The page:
Congestion pricing: Driving in Manhattan could cost you

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Drivers may have to pay to come into the busiest parts of Manhattan under a new proposal commissioned by Democratic Gov. Andrew Cuomo to ease traffic congestion and raise vital fun

Drivers may have to pay to come into the busiest parts of Manhattan under a new proposal commissioned by Democratic Gov. Andrew Cuomo to ease traffic congestion and raise vital funds for mass transit.

The idea, called "congestion pricing," involves using electronic tolling to charge drivers for entering parts of the city during peak times.

If the proposal is approved by lawmakers, tolling would take effect from 6 a.m. to 8 p.m. weekdays below 60th Street for a total of $11.52 a day. Trucks would pay even more - $25.34 - while taxi cabs, Uber rides and for-hire vehicles would be charged between $2 and $5 per ride.

London and Singapore already have similar congestion surcharges in place, and supporters of the idea say it will address gridlock and raise money for mass transit. But the proposal is expected to face stiff opposition in the Legislature, which must approve portions of the plan.

Mayor Bill de Blasio says he'd like a guarantee that funds raised under the proposal would be used for public transportation in New York City. He said the plan "certainly shows improvement over previous plans we have seen over the years," but believes his proposal of a millionaires tax is still the "most reliable, most verifiable way to get that permanent funding for the MTA."

Similar plans have failed before, after concerns were raised about the impact on commuters. Ten years ago, Mayor Michael Bloomberg proposed a similar plan, but it never gained traction. So what changed in the last decade? There have never been more people living in the city, and traffic is only getting worse.

Cuomo appointed a 16-member panel called Fix NYC in October to come up with plans to implement congestion pricing. He stopped short of fully endorsing the proposal's details, but he said it's clear something must be done to address traffic and raise money for a subway system beset by breakdowns and delays. He noted that as a Queens native, he's sensitive to the concerns of commuters.

"I have outer borough blood in my veins, and it is my priority that we keep costs down for hard working New Yorkers and encourage use of mass transit," he said.

Only 4 percent of those who live in Queens, the Bronx, Brooklyn or Staten Island commute to Manhattan in a vehicle, according to figures released by the task force. Of those commuters, fewer than 5,000 are considered poor.

Fernando Ferrer, former Bronx Borough President and a Metropolitan Transportation Authority board member who served on a task force, believes congestion pricing is a must do.

"There's no good time to do something that's bold and makes sense, but look at the traffic here," he said while speaking on 3rd Avenue earlier this week. "There isn't a God-given right to prevent people from going one place to another; to cruise in a taxi, to deliver at-will, to stop, block traffic, double-park and triple park. That's over."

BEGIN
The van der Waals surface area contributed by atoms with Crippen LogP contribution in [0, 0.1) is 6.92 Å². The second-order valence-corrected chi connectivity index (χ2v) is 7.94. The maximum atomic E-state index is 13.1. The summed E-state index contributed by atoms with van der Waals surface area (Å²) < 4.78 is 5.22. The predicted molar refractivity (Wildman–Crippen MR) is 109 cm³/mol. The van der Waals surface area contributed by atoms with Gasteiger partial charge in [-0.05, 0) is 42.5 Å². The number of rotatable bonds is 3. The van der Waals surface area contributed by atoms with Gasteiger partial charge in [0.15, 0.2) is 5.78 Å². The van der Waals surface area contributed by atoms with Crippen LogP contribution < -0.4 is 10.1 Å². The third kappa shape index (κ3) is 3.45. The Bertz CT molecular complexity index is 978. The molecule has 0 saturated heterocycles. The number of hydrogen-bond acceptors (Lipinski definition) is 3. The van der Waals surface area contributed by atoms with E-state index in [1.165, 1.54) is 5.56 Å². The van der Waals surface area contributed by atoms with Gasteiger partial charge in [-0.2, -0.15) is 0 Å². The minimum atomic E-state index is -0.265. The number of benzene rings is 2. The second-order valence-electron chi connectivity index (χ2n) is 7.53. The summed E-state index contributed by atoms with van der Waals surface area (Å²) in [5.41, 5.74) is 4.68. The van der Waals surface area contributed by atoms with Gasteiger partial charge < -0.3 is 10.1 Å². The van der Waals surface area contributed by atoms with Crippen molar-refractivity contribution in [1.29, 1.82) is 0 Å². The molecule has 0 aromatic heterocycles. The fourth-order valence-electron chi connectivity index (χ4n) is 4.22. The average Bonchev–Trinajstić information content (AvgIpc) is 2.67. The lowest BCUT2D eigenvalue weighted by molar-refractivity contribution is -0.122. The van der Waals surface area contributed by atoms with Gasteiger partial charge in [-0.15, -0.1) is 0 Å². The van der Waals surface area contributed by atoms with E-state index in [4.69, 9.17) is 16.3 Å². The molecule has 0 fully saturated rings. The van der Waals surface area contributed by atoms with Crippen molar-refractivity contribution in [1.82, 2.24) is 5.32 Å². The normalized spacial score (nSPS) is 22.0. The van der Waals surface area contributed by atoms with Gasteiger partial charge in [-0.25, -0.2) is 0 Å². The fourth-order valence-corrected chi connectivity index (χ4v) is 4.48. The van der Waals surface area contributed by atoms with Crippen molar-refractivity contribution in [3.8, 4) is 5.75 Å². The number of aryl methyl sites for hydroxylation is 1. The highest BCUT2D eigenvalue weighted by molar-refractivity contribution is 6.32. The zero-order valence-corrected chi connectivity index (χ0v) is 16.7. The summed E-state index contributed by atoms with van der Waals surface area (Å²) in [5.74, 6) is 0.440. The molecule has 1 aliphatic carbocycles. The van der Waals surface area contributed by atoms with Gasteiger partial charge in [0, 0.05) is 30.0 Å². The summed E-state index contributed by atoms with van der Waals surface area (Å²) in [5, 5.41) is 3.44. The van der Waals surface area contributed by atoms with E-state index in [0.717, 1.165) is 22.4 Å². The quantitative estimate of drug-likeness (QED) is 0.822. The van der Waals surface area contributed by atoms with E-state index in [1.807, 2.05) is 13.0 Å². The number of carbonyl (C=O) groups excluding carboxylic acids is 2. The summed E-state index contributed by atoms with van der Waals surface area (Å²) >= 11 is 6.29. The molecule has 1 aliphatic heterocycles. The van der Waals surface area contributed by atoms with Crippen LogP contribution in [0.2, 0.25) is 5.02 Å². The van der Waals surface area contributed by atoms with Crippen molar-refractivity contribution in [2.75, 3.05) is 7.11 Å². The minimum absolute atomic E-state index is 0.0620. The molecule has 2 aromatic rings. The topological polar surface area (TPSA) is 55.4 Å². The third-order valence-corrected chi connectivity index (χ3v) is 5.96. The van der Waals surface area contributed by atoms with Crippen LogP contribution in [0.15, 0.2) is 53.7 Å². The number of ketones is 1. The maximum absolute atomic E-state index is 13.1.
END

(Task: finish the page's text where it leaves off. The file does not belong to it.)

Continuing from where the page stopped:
AAA Northeast released a statement Friday in opposition of the plan, which it said offers no benefits for drivers while only moderately reducing congestion. Here is the full text of the statement:

The Fix NYC Advisory Panel Report offers no benefit for drivers while using them as the sole source of revenue for the bailout of the MTA. The report purportedly aims to reduce congestion, but its first performance measure is the amount of money generated. The report envisions a negligible increase of vehicle speeds from 6.8 mph to 7.4 mph as a measure of reduced congestion.

"A billion dollars in tolls for less than a one mile-per-hour improvement seems like a bad deal," said Robert Sinclair, Jr., manager of media relations for AAA Northeast.

The plan offers no toll reductions for drivers on outer borough bridges who have limited transit alternatives. Additionally, the plan allocates no new revenue for road, bridge or tunnel improvements. The plan further fails to offer any mitigation of the increased congestion that would occur in the areas outside the Manhattan Central Business District as drivers try to find ways to avoid the fee.

The panel's recommendations, if implemented, would establish a new revenue stream to bailout the MTA without fully addressing the underlying causes of the Authority's fiscal problems.

In short, the report is a starting point for discussion and AAA is encouraged that the Governor has suggested reducing tolls for outer borough drivers.


You can download the full Fix NYC proposal by clicking here.

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traffictrafficpoliticstoll roadMidtownNew York CityManhattan
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